Monday, March 8
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Bust breast cancer myth: city oncologist at webinar – Telegraph India

Bhattacharyya said women should be encouraged to go for investigation because all breast lumps are not cancer

Ruby Ahluwalia speak at the webinar



The fear of biopsy prevents many from consulting a doctor even if they feel a lump in the breast, said a city oncologist at a webinar to raise awareness on breast cancer.

“When early breast cancer arises in a female commonly and rarely in male, they will feel a lump… they do not want to come to the doctor because of the fear of biopsy. Because there is a myth that if you do a biopsy or operation on a cancer, it will spread,” said Shibashish Bhattacharyya, the head of the department and professor of medical oncology at the Calcutta Medical College and Hospital.

“So this myth has to be busted by social workers… healthcare providers, rural practitioners, general physicians and gynaecologists.”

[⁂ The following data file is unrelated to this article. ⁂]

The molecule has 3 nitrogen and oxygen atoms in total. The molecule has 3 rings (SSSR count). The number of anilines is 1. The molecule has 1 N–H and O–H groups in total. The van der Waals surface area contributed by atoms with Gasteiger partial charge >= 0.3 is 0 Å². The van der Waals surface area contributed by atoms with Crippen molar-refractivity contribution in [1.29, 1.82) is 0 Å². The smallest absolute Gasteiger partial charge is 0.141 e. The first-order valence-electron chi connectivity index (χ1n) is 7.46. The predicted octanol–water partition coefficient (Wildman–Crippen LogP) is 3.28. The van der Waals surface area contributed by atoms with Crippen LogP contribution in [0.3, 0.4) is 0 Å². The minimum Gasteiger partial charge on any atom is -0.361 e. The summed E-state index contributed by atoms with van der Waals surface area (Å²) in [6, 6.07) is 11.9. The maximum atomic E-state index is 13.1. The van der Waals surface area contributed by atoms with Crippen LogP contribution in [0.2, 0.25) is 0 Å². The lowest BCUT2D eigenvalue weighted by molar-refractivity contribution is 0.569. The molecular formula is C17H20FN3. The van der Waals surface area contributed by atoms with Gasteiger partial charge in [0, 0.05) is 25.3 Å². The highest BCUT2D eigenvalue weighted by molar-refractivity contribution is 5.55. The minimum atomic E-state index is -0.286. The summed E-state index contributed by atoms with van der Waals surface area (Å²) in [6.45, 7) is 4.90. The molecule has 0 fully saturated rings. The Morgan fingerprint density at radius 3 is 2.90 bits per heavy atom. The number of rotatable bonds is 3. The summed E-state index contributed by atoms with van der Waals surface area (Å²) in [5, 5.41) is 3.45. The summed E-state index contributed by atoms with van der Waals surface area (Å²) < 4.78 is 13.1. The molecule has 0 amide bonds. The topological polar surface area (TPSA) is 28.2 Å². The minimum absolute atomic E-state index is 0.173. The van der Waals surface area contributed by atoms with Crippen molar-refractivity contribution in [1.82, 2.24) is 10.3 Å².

Bhattacharyya said women should be encouraged to go for investigation because all breast lumps are not cancer. “Even before a biopsy there is an investigation called mammogram,” he said.

He was addressing an international symposium on breast health organised by the NGO Sanjeevani Life Beyond Cancer.

“Women often put themselves last on the priority list because they think treatment will entail expenditure and expenses on other things will get compromised. But eventually the cancer reaches an advanced stage, it becomes painful and they have to approach a doctor and the expenditure rises and treatment gets delayed,” said Ruby Ahluwalia, the founder of Sanjeevani.

The webinar was organised mostly for students in the age group of 20 to 30. “Earlier, it was believed that cancer is a disease of the old but now a lot of young people are getting it. And if young girls or boys are aware, they will be able to handle both their and their parents’ health better,” said Ahluwalia.

Pankaj Chowdhary, the president of Darjeeling Oncology Trust, spoke about lack of data and  called for increased awareness.

Sucheta Paul, the head of the social work department at St Xavier’s University, said it was important to talk to students on these issues.

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